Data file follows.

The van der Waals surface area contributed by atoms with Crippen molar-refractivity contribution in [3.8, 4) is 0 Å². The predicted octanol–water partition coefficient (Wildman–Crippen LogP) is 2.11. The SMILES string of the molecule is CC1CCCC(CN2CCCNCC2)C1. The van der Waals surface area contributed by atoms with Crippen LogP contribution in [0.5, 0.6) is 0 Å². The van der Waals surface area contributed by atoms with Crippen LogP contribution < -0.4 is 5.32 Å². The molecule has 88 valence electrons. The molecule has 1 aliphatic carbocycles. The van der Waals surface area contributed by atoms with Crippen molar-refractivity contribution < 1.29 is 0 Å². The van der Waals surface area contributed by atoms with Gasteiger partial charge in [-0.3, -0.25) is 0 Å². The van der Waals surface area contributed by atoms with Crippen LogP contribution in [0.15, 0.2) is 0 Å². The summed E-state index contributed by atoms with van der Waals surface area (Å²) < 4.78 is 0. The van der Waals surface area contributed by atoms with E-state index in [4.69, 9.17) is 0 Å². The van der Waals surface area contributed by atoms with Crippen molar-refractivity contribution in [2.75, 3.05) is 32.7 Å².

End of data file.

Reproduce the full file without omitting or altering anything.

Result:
The van der Waals surface area contributed by atoms with Crippen molar-refractivity contribution in [3.8, 4) is 0 Å². The predicted octanol–water partition coefficient (Wildman–Crippen LogP) is 2.11. The SMILES string of the molecule is CC1CCCC(CN2CCCNCC2)C1. The van der Waals surface area contributed by atoms with Crippen LogP contribution in [0.5, 0.6) is 0 Å². The van der Waals surface area contributed by atoms with Crippen LogP contribution < -0.4 is 5.32 Å². The molecule has 88 valence electrons. The molecule has 1 aliphatic carbocycles. The van der Waals surface area contributed by atoms with Crippen molar-refractivity contribution < 1.29 is 0 Å². The van der Waals surface area contributed by atoms with Gasteiger partial charge in [-0.3, -0.25) is 0 Å². The van der Waals surface area contributed by atoms with Crippen LogP contribution in [0.15, 0.2) is 0 Å². The summed E-state index contributed by atoms with van der Waals surface area (Å²) < 4.78 is 0. The van der Waals surface area contributed by atoms with E-state index in [4.69, 9.17) is 0 Å². The van der Waals surface area contributed by atoms with Crippen molar-refractivity contribution in [2.75, 3.05) is 32.7 Å².